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The Niagara Movement: the Early Battle for Civil Rights

Curriculum Resources 

The Niagara Movement: The Early Battle for Civil Rights is a one-hour documentary focusing on the formation and impact of the first civil rights movement of the 20th century. The program explores the lives and political beliefs of three notable African American leaders from this era: Booker T. Washington, W.E.B. Du Bois, and William Monroe Trotter. More than a century later, activists are still demanding justice and a more equitable world. The program and its accompanying resources will help students look beyond the story of the movement’s formation to raise broader questions about how it relates to the struggles of Black America today.

Using these resources, educators and facilitators can effectively inform classrooms about this historic movement and how it relates to the struggles of Black America today. Conversations about where we have come from and where we go next can be had to continue the movement towards equity.

These lesson plans are designed for middle and high school students (grades 6-12) and meet National Curriculum Standards. Some of the themes covered are activism, ideology, the role of women, the Black Press, marginalization, the Jim Crow era, civil rights, and the legacy of the Niagara Movement.

All curriculum resources are available here on the program website and PBS LearningMedia, a free national platform that provides digital learning tools for K-12 classrooms. PBS LearningMedia has a national reach of 1.8 million educators, over 30 million students, and a digital library of more than 118,000 classroom-ready resources.

Explore the The Niagara Movement: The Early Battle for Civil Rights collection on PBS LearningMedia here

Lesson Plans

Figures in the Forefront (Grades 6-8 )

Students define key terms related to the Niagara Movement. Learn about the early lives, education, and political careers of Booker T. Washington, W.E.B. Du Bois, and William Monroe Trotter. After watching, students discuss the similarities and differences between these three influential figures.

Hidden Heroines of Civil Rights (Grades 6-8)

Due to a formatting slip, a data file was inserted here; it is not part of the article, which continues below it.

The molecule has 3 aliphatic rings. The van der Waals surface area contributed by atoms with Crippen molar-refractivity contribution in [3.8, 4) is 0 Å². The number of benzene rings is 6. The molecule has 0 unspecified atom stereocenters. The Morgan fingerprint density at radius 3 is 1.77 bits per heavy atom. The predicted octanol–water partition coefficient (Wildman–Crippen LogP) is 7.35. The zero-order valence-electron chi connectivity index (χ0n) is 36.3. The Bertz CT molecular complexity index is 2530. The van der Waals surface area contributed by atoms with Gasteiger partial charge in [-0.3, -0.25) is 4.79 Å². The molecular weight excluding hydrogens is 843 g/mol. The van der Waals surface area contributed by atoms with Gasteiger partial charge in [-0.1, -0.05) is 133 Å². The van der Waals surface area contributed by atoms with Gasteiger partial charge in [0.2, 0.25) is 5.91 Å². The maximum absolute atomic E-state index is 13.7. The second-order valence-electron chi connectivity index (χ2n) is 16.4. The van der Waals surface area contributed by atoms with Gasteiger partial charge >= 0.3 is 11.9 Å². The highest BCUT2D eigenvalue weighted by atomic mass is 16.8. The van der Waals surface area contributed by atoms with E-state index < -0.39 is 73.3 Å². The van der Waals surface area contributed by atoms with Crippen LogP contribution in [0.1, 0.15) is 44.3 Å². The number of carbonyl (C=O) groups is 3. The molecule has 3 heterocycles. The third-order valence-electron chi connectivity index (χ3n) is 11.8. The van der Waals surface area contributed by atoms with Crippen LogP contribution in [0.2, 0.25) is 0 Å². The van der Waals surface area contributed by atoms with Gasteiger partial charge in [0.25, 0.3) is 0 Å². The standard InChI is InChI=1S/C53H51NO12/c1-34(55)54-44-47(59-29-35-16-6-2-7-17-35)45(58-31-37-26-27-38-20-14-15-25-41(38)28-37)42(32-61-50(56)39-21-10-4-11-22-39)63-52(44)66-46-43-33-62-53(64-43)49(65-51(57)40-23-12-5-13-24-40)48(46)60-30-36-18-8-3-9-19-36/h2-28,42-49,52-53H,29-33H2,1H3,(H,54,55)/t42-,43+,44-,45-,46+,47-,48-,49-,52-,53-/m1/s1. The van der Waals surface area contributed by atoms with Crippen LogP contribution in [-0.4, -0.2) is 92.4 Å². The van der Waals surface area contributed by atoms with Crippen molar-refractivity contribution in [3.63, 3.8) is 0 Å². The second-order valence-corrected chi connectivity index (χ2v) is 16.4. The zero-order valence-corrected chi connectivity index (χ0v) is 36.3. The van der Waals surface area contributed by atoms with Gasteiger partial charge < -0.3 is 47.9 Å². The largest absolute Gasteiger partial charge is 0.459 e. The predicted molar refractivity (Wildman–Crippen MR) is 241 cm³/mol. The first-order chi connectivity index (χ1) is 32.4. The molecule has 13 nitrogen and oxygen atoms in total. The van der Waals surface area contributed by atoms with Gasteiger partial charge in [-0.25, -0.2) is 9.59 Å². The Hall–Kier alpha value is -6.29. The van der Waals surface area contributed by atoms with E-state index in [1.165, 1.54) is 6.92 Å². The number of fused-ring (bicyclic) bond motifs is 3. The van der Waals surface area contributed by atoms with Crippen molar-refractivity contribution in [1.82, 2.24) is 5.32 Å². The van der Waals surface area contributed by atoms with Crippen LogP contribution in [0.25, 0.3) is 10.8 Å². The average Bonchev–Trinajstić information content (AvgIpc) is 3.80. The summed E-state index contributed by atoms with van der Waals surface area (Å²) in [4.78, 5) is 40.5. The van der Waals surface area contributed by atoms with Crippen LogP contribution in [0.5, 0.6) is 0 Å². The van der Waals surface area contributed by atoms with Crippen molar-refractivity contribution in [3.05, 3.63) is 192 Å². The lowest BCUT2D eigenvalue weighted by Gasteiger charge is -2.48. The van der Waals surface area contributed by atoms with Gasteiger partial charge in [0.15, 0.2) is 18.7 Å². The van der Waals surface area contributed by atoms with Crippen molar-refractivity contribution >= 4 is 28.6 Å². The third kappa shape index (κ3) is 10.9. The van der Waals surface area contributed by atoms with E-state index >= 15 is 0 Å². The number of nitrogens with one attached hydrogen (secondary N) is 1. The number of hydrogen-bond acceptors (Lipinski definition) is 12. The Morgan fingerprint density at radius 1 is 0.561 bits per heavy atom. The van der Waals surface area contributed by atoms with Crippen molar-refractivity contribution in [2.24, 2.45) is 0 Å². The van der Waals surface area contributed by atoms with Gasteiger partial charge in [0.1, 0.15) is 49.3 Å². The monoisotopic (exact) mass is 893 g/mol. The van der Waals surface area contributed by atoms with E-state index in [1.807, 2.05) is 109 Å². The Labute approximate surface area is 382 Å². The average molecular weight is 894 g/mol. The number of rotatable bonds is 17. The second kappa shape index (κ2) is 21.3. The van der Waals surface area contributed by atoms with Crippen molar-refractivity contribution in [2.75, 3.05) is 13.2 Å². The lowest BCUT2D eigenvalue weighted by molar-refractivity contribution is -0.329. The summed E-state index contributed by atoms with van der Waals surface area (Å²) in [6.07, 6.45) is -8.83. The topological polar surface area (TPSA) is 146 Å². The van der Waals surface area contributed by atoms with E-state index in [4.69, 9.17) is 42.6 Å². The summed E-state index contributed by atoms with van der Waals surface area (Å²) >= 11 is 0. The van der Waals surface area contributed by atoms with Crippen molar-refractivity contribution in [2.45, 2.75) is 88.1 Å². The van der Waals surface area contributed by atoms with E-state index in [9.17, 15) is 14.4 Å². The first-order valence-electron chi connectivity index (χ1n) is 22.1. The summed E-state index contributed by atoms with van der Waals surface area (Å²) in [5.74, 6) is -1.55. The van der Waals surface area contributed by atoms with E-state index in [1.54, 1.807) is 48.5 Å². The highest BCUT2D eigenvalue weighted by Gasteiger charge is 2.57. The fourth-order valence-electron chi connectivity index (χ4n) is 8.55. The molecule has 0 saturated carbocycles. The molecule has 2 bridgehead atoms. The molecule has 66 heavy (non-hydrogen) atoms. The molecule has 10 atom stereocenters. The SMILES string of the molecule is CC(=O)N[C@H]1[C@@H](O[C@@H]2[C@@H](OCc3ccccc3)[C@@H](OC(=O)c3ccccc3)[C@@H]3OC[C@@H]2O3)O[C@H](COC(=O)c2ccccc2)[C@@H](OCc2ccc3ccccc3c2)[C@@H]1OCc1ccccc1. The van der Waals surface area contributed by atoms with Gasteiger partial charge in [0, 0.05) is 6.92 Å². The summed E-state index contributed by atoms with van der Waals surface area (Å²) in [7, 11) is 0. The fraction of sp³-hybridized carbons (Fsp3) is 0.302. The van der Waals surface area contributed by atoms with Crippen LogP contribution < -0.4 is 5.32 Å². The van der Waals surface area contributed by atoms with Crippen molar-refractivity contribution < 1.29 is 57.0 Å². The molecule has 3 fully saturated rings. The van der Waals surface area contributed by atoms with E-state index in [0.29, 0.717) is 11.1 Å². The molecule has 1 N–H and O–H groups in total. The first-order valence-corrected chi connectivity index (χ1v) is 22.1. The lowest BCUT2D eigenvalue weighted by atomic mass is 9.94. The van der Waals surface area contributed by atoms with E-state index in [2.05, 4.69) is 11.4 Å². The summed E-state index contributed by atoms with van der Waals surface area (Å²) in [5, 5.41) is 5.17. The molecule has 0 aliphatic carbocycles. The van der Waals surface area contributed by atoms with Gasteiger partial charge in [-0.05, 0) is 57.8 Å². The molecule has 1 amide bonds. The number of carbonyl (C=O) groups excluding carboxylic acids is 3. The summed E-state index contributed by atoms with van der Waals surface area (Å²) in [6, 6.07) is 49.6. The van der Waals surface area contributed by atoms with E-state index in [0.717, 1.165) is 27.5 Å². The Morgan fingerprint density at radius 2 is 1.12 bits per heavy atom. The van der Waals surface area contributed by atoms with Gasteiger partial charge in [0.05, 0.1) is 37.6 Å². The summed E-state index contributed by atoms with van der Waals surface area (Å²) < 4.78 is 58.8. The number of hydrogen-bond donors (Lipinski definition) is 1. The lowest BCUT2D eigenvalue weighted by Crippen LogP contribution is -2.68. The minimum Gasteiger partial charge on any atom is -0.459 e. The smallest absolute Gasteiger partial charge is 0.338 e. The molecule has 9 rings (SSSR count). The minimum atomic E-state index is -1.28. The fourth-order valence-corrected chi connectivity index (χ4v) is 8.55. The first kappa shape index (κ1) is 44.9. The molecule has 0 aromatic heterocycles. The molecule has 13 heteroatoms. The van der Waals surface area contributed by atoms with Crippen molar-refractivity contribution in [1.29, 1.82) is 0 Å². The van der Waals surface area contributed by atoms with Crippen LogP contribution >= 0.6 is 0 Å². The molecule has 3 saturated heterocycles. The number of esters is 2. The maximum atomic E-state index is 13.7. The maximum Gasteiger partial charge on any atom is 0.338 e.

Students unpack the conflict between W.E.B. Du Bois and William Monroe Trotter over the inclusion of women. The Niagara Movement initially excluded female members, ignoring the long history of black women as skilled political organizers. After watching, students research a women’s organization or a female activist that fought for civil rights in the early 20th century. 

The Forgotten Story of Barbara Pope  (Grades 9-12 )

Students discover the untold story of Barbara Pope, who was arrested in 1906 for sitting at the front of a train. The lawsuit that followed had a major impact on the Niagara Movement and later civil rights organizations. After watching, students conduct research about Pope’s life and legacy. 

The Black Press  (Grades 9-12)

Students learn about the role of the Black press in the development of the Niagara Movement. In the early 1900s, Booker T. Washington controlled most Black newspapers, but William Monroe Trotter used his paper to openly criticize Washington and his policies. After watching, students write an article to draw attention to an important issue, individual, or movement today.

Organizing Activism  (Grades 9-12)

Students understand the historical context that led to the formation of the Niagara Movement in 1905. Even though it was short-lived, the movement had a major impact on the civil rights struggle of the 1960s and today. As you watch, analyze the ideologies and tactics of the Niagara Movement's leaders as well as its opponents.

Right Time, Right Place  (Grades 9-12)

Students recognize the significance of the Jim Crow era, during which Black Americans were subject to political oppression and violence. These conditions directly led to the first meeting of the Niagara Movement, which was strategically held close to Buffalo, NY, in 1905. As you watch, identify the barriers to socio-political mobility of Black Americans as well as the forms of resistance and institutions that developed in response. 

Rebirth and Legacy  (Grades 6-8, 9-12)

Students reflect on the long-term impact of the Niagara Movement using the provided vocabulary and discussion guide. Its strategies directly influenced the NAACP and its leaders have inspired generations of activists. The fight for full citizenship rights and against white supremacy continues even today.

Community & Educators Discussion Guide  

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This guide provides suggestions for classrooms, schools, or community organizations to initiate discussion using The Niagara Movement: The Early Battle for Civil Rights. Questions are provided in the discussion guide as conversation starters. Ideas for local activism are included for use by classrooms and communities. Thoughts on how to connect to local and national organizations that move the idea of equity forward are also included.